Virgin Blue CEO John Borghetti has announced that the carrier will take on Airbus A330-200s for domestic flying, restructure the V Australia network, enter into a new relationship with Etihad Airways and dispose of its Embraer E-170 E-Jets as its full year net profit before tax came in within its guidance of $20-$40 million.
The airline group’s net profit before tax came in at $34.3 million, with a 13.1 per cent increase in total revenue to $2.98 billion, while operating expenses increased by 10.5 per cent to $2.89 billion. Its short haul operations recorded earnings before interest and tax (EBIT) of $127.6 million, which was up 88 per cent on the same time last year. Long haul services recorded an EBIT loss of $43 million for the year, which was a 39 per cent improvement.
“Achieving a $34 million net profit before tax in the current environment demonstrates that Virgin Blue’s domestic business has the capability to ride through market and economic volatility, and remain well positioned to extend its reach in key markets,” said Borghetti.
Operationally, group yield decreased by 7.1 per cent compared to the previous financial year, while load factor increased slightly to 79.8 per cent. Cost excluding fuel decreased by 4.9 per cent to 6.21 cents per ASK.
Announcing the profit, Borghetti also revealed the next phase of his ‘game changing’ strategy, with V Australia to cease its flights to Johannesburg and Phuket from February 2011, with the airline instead set to launch Sydney-Abu Dhabi services three times a week as part of a new alliance with Etihad Airways aimed at increasing its international reach. As part of that thrice weekly V Australia Brisbane-Abu Dhabi services are also planned from February 2012.
“The first step of this alliance will see Virgin Blue codeshare from V Australia to all Etihad Airways codeshares in October 2010, providing multiple destinations to the UK, Middle East and Europe,” explained Borghetti. “The agreement will also involve reciprocal frequent flyer programs where members can earn and redeem points on both carriers, and enjoy reciprocal lounge access. Together with our proposed alliances with Delta Air Lines and Air New Zealand, the Virgin Blue network will seamlessly extend its reach to many more overseas destinations, with little capital expenditure.”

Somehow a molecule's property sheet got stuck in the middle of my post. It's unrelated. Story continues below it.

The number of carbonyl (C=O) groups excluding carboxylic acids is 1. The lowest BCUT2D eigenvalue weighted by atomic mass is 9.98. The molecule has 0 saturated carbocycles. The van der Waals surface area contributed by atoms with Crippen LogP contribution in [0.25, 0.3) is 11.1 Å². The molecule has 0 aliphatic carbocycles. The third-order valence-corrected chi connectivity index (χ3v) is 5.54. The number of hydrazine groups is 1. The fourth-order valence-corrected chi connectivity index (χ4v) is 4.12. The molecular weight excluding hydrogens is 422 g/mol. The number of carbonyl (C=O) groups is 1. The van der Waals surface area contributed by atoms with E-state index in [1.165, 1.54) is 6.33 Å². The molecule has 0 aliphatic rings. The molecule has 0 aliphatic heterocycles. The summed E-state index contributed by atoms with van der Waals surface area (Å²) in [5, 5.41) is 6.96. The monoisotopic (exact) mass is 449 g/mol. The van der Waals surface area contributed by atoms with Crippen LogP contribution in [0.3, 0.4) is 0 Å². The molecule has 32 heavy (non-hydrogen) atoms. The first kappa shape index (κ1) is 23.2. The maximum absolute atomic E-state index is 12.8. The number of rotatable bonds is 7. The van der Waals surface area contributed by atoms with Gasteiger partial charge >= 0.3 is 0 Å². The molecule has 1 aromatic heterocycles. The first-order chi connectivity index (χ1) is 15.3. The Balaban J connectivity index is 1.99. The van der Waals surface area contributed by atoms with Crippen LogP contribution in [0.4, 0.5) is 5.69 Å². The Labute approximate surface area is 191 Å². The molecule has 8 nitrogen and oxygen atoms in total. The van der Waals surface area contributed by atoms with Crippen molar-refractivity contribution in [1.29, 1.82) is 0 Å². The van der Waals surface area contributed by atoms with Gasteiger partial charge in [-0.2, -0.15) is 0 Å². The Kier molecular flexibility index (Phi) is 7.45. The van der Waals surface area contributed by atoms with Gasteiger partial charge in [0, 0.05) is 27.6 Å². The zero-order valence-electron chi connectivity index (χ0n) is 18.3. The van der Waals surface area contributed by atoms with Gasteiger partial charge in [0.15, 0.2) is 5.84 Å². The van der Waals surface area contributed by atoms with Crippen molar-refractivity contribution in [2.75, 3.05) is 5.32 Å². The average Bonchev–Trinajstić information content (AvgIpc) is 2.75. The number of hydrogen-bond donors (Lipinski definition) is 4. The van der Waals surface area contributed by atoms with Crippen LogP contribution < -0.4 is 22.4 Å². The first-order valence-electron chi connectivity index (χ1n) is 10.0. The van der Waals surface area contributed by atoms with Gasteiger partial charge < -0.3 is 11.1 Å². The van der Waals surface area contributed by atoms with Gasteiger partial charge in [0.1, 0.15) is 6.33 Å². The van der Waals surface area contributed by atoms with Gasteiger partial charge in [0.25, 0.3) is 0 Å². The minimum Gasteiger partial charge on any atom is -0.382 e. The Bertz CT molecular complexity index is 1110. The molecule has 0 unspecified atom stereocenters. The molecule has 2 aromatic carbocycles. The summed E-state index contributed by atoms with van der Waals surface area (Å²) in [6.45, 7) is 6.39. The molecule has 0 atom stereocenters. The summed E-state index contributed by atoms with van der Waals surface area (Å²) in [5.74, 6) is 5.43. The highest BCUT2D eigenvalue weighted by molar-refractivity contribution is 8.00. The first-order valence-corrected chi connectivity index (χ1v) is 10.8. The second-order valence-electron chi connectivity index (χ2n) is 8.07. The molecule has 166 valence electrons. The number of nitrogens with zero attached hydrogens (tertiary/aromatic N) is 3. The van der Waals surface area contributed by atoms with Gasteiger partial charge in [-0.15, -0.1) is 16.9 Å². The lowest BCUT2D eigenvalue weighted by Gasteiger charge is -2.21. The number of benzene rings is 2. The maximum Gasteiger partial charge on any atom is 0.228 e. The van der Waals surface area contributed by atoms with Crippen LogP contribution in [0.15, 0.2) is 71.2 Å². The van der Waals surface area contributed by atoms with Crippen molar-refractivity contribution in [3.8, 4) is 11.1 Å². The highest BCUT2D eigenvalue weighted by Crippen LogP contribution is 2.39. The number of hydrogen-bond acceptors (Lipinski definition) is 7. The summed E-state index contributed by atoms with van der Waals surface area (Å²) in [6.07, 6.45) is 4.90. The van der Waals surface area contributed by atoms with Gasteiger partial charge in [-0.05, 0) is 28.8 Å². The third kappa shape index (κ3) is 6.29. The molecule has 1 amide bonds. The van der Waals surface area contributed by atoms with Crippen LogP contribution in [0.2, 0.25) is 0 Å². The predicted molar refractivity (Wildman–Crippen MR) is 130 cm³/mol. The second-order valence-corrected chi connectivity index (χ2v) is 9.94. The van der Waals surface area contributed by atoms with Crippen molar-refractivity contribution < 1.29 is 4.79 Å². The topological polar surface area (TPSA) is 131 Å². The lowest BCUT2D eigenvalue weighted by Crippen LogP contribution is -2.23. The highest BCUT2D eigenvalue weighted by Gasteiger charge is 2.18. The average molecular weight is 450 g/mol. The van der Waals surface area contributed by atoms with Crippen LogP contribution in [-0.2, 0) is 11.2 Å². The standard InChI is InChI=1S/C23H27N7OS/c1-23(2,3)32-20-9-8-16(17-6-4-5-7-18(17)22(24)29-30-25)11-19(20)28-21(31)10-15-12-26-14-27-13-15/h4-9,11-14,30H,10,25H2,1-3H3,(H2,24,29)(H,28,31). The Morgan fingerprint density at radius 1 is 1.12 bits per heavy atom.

In addition, the airline will next year add two leased A330-200s which will operate on services from Perth to the major East Coast capitals from the second quarter of next year. At a press conference Borghetti refused to be drawn on the product that would be offered on board the aircraft, but he confirmed that the aircraft would be operated by one of the existing Virgin Blue pilot groups rather than wet-leased from an external carrier. He also hinted that further A330s would be acquired in time, describing the selection of the aircraft for the VB fleet as a “no brainer”.
The two initiatives are also part of a wider strategy for the airline to increase its share of the higher yielding corporate market, with Borghetti saying that every percentage point increase in corporate market share would correlate to a one point increase in its yield.
Virgin Blue refused to give a profit forecast for the year ahead, and noted that volatile market conditions and competition was continuing to put downward pressure on its yields.
“If market conditions continue to be volatile, and the early signs of recovery seen at the end of fiscal year 2010 do not result in a consistent and sustainable upward trend, we do have flexibility to adjust capacity through lease returns and rescheduling of aircraft deliveries,” said Borghetti.
Borghetti also confirmed the airline’s plans to dispose of its six 78-seat Embraer E-170 E-Jets. “The Embraer  on the sectors we use … is not an economically viable aircraft for our use.” The airline’s 14 larger 104-seat E-190s will remain in service.